Negative reactions to Brandom are a veritable industry these days. Another one I just encountered, by Karl Hahn, comes from a Thomistic direction, and mainly wants to reassert an incompatible view of truth. This yields a useful delineation.
Humanity owes Thomas Aquinas an immense debt of gratitude for helping end the European dark ages and usher in the high medieval development that led to the Renaissance, by making Aristotle acceptable to the Church. But while I am broadly sympathetic to Aristotelian tendencies in theology, I also think theological “improvements” to Aristotle were not improvements.
Aquinas had a very distinctive and sophisticated view of truth. It was extremely remote, however, from that of Brandom and the one I attribute to Aristotle. Aquinas wanted to combine Aristotelian learning and ethical discourse with Christian revelation and the broadly Augustinian tradition of faith seeking understanding, into one seamless edifice. From this perspective, there are truths of reason, truths of experience, and truths of revelation, but truth must agree with truth, so things must be interpreted in a way adequate to them all.
Hahn, following Alasdair MacIntyre, summarizes the Thomistic view of truth as something said primarily of intellect, rather than of propositions. Aristotle discussed truth in the context of things said, but Plotinus already articulated something like MacIntyre’s view, which apparently puts a kind of immediate synthetic mental apprehension ahead of any extended articulation. Simultaneously, Plotinus contributed to a shift in emphasis from form or concept to something more like what we think of as a subjective “mind”. (I would argue that Aristotle’s own notion of intellect is fundamentally not subjective in the modern sense; see Substance Also Subject.)
When we speak of some understanding as “true”, I take that as a sort of poetic metonymy, not a literal statement. Truth can be derivatively said of an act of understanding, based on judgment of that understanding’s soundness and circumstantial appropriateness, which is to say not only the inferential but also the broader emotional and social reasonableness of its articulable content. Understanding-as-truth could almost be taken to hint at something like Hegelian truth-as-process, except that for Plotinus or Aquinas it is an achieved result that should be valid for all time.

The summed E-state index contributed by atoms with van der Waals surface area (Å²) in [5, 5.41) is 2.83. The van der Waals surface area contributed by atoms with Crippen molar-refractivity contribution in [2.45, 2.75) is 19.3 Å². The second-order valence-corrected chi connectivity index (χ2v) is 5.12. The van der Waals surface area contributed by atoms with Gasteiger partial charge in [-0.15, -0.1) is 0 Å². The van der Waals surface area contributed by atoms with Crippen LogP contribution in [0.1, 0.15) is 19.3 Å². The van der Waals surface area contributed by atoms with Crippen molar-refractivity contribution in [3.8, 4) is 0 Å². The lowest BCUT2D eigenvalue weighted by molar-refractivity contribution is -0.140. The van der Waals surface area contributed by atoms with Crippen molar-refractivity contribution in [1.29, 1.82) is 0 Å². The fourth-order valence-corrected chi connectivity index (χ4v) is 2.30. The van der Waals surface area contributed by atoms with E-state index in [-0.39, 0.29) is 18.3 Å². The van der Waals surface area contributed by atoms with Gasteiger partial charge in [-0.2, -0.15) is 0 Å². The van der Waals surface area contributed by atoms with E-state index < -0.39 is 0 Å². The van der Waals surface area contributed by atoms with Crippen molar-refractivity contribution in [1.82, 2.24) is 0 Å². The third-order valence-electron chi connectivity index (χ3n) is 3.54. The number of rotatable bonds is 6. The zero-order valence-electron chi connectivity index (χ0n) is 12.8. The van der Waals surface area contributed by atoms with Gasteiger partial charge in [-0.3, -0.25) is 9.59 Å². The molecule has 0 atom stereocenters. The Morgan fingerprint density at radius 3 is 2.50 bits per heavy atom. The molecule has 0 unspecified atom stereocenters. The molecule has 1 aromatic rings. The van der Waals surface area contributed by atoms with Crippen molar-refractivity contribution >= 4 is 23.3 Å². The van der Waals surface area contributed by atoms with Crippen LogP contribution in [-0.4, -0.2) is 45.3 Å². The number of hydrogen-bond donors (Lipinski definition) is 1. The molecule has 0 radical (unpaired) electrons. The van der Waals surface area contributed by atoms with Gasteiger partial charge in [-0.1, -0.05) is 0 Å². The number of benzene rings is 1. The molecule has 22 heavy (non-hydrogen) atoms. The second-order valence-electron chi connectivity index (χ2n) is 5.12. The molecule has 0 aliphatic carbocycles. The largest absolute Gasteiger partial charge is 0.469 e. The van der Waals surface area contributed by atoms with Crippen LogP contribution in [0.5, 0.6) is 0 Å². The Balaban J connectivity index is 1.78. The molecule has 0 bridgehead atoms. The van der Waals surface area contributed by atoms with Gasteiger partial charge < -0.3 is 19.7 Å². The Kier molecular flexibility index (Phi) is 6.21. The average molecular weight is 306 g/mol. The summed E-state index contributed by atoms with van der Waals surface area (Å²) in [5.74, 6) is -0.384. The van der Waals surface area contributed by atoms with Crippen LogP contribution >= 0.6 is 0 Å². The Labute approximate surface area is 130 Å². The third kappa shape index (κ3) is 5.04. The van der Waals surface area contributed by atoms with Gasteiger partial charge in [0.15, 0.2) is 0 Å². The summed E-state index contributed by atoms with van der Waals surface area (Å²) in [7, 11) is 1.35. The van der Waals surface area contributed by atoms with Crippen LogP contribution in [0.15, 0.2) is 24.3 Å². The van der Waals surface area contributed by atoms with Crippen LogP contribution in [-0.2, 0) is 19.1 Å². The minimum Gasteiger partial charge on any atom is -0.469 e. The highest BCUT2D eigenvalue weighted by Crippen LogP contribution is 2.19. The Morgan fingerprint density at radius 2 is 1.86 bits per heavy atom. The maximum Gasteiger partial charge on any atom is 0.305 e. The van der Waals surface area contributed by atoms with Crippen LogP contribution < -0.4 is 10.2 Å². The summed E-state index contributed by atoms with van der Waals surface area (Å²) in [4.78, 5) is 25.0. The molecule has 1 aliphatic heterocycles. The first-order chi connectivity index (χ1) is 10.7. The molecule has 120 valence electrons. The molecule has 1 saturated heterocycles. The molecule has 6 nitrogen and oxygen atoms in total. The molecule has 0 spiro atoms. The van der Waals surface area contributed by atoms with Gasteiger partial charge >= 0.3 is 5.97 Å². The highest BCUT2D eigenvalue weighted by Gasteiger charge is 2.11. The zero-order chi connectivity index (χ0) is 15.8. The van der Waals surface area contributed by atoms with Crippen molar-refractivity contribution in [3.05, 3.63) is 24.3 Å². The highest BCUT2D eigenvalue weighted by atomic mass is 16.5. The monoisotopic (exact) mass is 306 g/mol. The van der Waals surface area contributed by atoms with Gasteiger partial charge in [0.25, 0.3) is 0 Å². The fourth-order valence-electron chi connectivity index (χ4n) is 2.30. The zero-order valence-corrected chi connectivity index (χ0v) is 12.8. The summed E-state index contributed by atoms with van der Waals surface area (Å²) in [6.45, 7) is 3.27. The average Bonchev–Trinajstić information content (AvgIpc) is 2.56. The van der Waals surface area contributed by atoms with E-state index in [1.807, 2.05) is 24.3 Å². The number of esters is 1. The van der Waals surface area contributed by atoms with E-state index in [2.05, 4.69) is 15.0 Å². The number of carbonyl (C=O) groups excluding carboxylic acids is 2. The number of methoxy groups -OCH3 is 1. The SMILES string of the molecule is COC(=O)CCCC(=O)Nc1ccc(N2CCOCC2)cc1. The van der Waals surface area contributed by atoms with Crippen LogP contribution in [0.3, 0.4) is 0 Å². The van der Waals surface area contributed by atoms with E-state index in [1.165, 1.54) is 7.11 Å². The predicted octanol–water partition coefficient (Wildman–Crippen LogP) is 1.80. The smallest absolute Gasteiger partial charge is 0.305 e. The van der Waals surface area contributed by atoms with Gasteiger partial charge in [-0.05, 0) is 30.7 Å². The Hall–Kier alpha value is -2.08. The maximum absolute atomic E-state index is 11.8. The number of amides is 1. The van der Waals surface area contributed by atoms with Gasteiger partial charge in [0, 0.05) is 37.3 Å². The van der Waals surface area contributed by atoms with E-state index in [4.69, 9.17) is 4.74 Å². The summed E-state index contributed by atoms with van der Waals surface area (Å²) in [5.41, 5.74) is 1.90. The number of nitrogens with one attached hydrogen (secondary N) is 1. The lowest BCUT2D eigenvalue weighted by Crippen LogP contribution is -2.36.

Hahn is wary of “intra-rational” criteria for the evaluation of reasons, relating this to what he calls idealist-pragmatist “relativism”. Such worries about relativism depend on a huge equivocation between views that want to take more distinctions into account, and views that implausibly deny the reality of all distinctions. (For Aristotle as well as Kant, distinctions rather than assertions form the basis for evaluation and determination of content. Responsible, serious assertion is an outcome of evaluation.)
Thomism, while placing high value on reason, is fundamentally at odds with the Kantian autonomy of reason, which is an ethical imperative that evaluation be exclusively “intra-rational”. Here, “rational” means not just narrowly logical, but substantively reasonable.
I see strong textual evidence for anticipation of Kant’s autonomy-of-reason thesis in Plato and Aristotle. While we should respect the opinions of the wise, no opinion or received truth can be the final word. An assertion is just as good as the evaluation on which it is based.
As important as reasoning is for Aquinas, it is ultimately subordinate to a body of received truths, both of revelation and of what he calls natural light. (Along with Duns Scotus, Aquinas was an important precursor of modern doctrines of truth-first representationalism that stand in contrast to Aristotle and Brandom’s reason-first inferentialism.)
My view is that even the most polite, well-intentioned claims of received truth prematurely end the possibility of real dialogue about what is reasonable and good, and that they are in that way opposed to truth in a deeper sense like the Hegelian truth-as-process (or, I would argue, even Platonic truth). Kant called claims of received truth “dogmatism”. Genuinely good insights are diminished by being presented with inappropriate finality. (See also What and Why; Theology; God and the Soul; “Said Of”; Justification; Realism, Idealism; Metaphysical, Nonmetaphysical; Weak Nature Alone; Brandomian Forgiveness.)